Right in the centre - Personally speaking!


By Ken Waddell

Neepawa Banner & Press

We have been earning a living running computers in the newspaper business for over 30 years. We were among the first papers to adopt desktop publishing and among the first to use digital cameras. In the early days, we still used film cameras, believe it or not.

We have come to know and appreciate all that computers can do for businesses and for families. We use phones, email, websites, Facebook and Google every day in our work.

That said, computerization has gone way too far. When you want to actually talk to a live person, or need to talk to one, it’s an almost impossible task. The credit card companies aren’t too bad, if you have routine things to ask, such as confirming a credit balance or determining available credit. If your question gets more complicated than that, you are out of luck. The phone options are endless and can be very confusing.

Try calling a bank. Unless you are lucky enough to have earned the privilege of having a person’s direct line number, you may as well save your breath. The call will be relayed to just about anywhere but where you want to go. Call the Bank of Nova Scotia and you end up in a call centre in Halifax, Nova Scotia. Makes sense, I guess, except the nice  person in Halifax has no idea where you are or what branch to send you to. It’s the case for all banks and quite frankly, the customer experience with credit unions is drifting that way.

The breakneck race to fully automated customer service is due to three things. One, it is deemed to be faster. Two, it may be cheaper, but three, it is mostly a case of sheer laziness. The lazy life is a lot simpler if you don’t have to be bothered with those annoying people called customers.

Our newspapers have answering machines and hopefully they don’t kick in very often during regular office hours. People don’t like them and they certainly don’t like having to “press 1” for customer service and “press 2” for sales. It’s not usually that simple, as many automated phone systems have dozens of options.

Bell-MTS and Manitoba Hydro have become horrible with customer service. You can wait for a long time to talk to a real live person. I love it when you phone in and even the nice people on the other end of the line admit that the system has screwed up, as it is “new” and all the kinks haven’t been worked out yet. Ya think!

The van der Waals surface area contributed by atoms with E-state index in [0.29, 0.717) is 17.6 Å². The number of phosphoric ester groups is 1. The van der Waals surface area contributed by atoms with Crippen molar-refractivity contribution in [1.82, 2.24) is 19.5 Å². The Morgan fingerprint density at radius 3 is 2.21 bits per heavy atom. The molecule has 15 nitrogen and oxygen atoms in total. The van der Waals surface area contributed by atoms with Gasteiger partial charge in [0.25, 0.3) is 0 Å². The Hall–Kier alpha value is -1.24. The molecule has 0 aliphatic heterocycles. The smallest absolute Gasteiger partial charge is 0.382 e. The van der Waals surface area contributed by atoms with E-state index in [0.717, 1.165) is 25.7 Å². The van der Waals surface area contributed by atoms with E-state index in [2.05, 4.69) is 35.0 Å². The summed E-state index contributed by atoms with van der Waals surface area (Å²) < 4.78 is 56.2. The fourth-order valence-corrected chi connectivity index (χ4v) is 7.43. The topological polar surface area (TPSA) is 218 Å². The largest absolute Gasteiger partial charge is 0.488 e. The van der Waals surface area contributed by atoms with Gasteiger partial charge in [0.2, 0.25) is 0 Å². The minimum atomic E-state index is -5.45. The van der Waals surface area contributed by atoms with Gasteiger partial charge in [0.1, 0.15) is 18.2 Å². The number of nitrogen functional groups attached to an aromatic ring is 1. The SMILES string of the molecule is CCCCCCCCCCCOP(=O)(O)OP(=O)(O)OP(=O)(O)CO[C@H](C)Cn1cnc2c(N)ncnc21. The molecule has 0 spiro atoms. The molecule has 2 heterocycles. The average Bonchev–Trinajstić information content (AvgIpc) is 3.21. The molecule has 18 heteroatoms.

It doesn’t matter if it’s banking, phone companies, Hydro, retail or newspapers, we need to get back to local staffing and local responses. The computer age has gone too far and needs to be reined in. Some things are better done by phone or computer, but there quickly comes a time, in any human interaction, where face-to-face or at least voice-to-voice transactions have to happen.

There is a harsh reality in any community. It is especially harsh in rural communities. We need each other to survive. It’s fine to order something off Amazon or say, “It’s OK, we don’t need local service,” but that is a very slippery slope. Rural Manitoba is literally littered with abandoned towns and businesses where people have gone to “bigger and better” centres for service. If you don’t believe that, I invite you to drive 50 miles in any direction from where you live in rural Manitoba and count the number of businesses, community halls, rinks and industries that are no longer there. Even some newspapers have succumbed to the side effects of centralization and newspaper corporations’ inability to understand local needs and conditions. In our area of the world, the community papers at Carberry, Reston, Souris, Deloraine and Melita are all shut down. There were two main reasons, corporations took over and cut staff. That resulted in advertisers and readers abandoning their local papers. Services, retail goods and news need be provided locally. It isn’t always about money and cutting costs. It’s always about doing the right thing.

Letting everything go to corporations and computers isn’t the right thing.

To bring it to an even sharper local focus, how many curling clubs have had a prize donated by Facebook or Amazon? It isn’t those corporations that provide the cash and labour to keep our communities viable. It’s the local businesses and residents. It’s the local co-op, electrician, car dealer and yes, the newspaper, that helps out with local causes.

More than any other time in the history of rural Manitoba, it’s important to keep as much as we can personal and local.   

Disclaimer: The writer serves as a volunteer chair of the Manitoba Community Newspaper Association. The views expressed in this column are the writer’s personal views and are not to be taken as being  the view of the MCNA board or Banner & Press staff.